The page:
The-Cautionary-Tales-of-Mark-Oliver-EverettListen to this track by Los Feliz-based musical concern Eels as led by E, AKA Mark Oliver Everett. It’s “Parallels”, a single as taken from 2014’s blatantly self-referential The Cautionary Tales Of Mark Oliver Everett.  The song would also appear on the excellent 2015 double live album Eels Royal Albert Hall.

Coalescing in the mid-1990s, Eels music covers a gamut of styles from sixties-influenced indie-rock, to roots-rock, to chamber pop, to a brand of Americanized trip hop, scoring E modest cult status enough to make a career as a professional musician known for brutally honest Lennonesque confessional songs. “Parallels” is one of them, springing from flowing acoustic guitar arpeggios and accompanied by a keening lap steel, a foil for E’s charmingly rumpled and weary lead vocal.

Before his professional music career began, E had been a part of a household with another well-known name in limited circles; his father’s, physicist Hugh Everett III. Many years after his death, the elder Everett makes his way into the middle of this song by his son. Or, at least his theories of quantum mechanics do.

E’s dad was something of a cult figure in quantum physics, just as E would become the same in the pop music field with Eels. Hugh Everett is the author of the theory of parallel universes or “the Many-Worlds Theory”. In its most practical terms, the theory states that if something can happen, then it actually is happening — somewhere.  So, if you decided to take a trip to the beach, to say “yes” to a date with someone, or to move to another town, then there is a version of you in another version of the world who stayed home instead, said “no” to the date, and decided to remain in the town you grew up in, with all of these decisions branching off into near-infinite possibilities of cause and effect. This theory was dismissed for many years by the scientific community. But, it would grow in stature close to the time Hugh Everett died in 1982.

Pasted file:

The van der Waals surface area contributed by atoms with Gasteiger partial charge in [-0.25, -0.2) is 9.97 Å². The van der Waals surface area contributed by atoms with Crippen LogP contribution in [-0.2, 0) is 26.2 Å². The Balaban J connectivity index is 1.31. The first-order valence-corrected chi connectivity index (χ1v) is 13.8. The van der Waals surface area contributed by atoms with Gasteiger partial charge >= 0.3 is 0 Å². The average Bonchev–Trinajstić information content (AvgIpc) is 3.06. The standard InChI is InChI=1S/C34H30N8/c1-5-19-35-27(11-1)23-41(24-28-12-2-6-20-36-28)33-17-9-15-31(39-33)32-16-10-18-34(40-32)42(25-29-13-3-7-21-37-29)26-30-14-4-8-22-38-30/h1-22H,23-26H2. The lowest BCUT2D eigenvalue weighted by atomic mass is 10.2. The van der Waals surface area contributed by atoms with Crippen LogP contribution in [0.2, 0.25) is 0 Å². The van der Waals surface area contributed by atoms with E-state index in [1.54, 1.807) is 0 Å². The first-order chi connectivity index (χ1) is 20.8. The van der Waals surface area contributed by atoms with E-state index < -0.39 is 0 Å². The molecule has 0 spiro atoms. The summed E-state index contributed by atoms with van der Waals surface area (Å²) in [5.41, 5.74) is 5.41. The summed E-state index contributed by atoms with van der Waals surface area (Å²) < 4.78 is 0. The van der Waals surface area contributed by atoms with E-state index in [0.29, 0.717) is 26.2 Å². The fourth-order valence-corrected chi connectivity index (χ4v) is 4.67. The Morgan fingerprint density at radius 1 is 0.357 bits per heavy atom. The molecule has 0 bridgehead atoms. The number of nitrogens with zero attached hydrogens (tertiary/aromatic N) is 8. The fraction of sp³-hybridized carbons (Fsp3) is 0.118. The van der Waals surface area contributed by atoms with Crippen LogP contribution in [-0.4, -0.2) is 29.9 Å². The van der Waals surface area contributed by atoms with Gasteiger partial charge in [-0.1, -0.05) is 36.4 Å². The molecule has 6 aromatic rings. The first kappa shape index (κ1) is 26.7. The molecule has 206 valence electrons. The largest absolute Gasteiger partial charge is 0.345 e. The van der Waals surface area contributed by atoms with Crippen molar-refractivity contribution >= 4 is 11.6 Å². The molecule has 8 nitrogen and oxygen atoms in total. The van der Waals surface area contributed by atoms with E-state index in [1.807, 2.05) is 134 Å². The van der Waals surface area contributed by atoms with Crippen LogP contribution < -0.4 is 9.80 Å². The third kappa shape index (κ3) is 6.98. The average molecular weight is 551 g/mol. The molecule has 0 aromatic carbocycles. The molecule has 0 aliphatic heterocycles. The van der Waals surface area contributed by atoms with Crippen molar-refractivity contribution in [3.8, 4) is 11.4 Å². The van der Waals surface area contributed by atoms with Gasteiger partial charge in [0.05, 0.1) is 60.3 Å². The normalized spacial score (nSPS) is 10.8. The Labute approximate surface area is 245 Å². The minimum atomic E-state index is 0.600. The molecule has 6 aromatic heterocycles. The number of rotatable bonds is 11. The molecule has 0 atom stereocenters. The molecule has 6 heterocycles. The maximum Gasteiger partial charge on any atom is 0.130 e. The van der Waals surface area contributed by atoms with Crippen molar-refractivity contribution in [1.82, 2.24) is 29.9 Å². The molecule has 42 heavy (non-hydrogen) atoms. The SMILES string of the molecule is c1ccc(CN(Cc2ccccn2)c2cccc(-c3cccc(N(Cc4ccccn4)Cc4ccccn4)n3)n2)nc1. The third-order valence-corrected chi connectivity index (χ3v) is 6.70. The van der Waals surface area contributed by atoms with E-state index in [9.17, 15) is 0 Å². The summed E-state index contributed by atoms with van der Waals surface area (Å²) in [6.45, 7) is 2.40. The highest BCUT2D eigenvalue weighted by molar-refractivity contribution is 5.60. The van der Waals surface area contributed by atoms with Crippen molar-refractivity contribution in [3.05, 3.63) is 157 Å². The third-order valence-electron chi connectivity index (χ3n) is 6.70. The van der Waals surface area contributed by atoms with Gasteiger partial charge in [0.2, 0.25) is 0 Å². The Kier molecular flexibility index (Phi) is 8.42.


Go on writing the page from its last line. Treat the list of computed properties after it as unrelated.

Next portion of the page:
E never knew his father even though they shared a house for nineteen years, very much like two people living in entirely different universes. Even though they didn’t have a close relationship, they shared a common drive, even if it was in different fields. Having said all that, I don’t necessarily think that “Parallels” is specifically about a son trying to reach his father. On many of the songs on this album and on many of his other records too, E talks about his own limitations and the impact that his often poor choices has on those he loves, and on his own happiness. This is a song about finding oneself in the middle of a confusing and often hurtful world, and trying to choose the best path solely by using a sometimes damaged or biased set of perceptions. It’s about understanding why one makes the choices one has made, and learning to cope with the results.

Making choices and living with the consequences is a theme that runs right through the Eels catalog. That’s where Hugh Everett’s theory of parallels comes in, too. Somewhere, there is a version of us that didn’t get hurt, didn’t hurt someone else, and did the right thing. That’s not always the person we are in the world in which we “wake up lost” everyday. We have to deal seriously with the decisions we’ve made. But, this song is one of the most hopeful that E has written, about striving to become the best version of ourselves despite our flaws and failures, whether we’re a cult pop songwriter who never knew his dad, a brilliant physicist who can’t connect with his son, or neither. If a version of ourselves out there somewhere has overcome despite past mistakes and hurts, then in our own version of the world, maybe we can too. Maybe it becomes easier for us to forgive the errors and faults in others, even after they’re gone.

For more on this song, take a look at this live performance filmed at The Apollo.

To learn more about the career and life of Mark Oliver Everett so far, I heartily recommend reading his autobiography, Things The Grandchildren Should Know.

To learn more about both Everetts and about the Many-Worlds Theory, be sure to watch this forty-five minute long documentary Parallel Worlds, Parallel Lives which finds the younger Everett searching for who his father really was by speaking with his dad’s former colleagues and friends, and from those who venerate the elder Everett today as a visionary of quantum mechanics. You’ll also learn something about science!

At the time of this writing, a major vinyl re-issue program for the Eels catalog is unfolding nicely. So, be sure to check that out at



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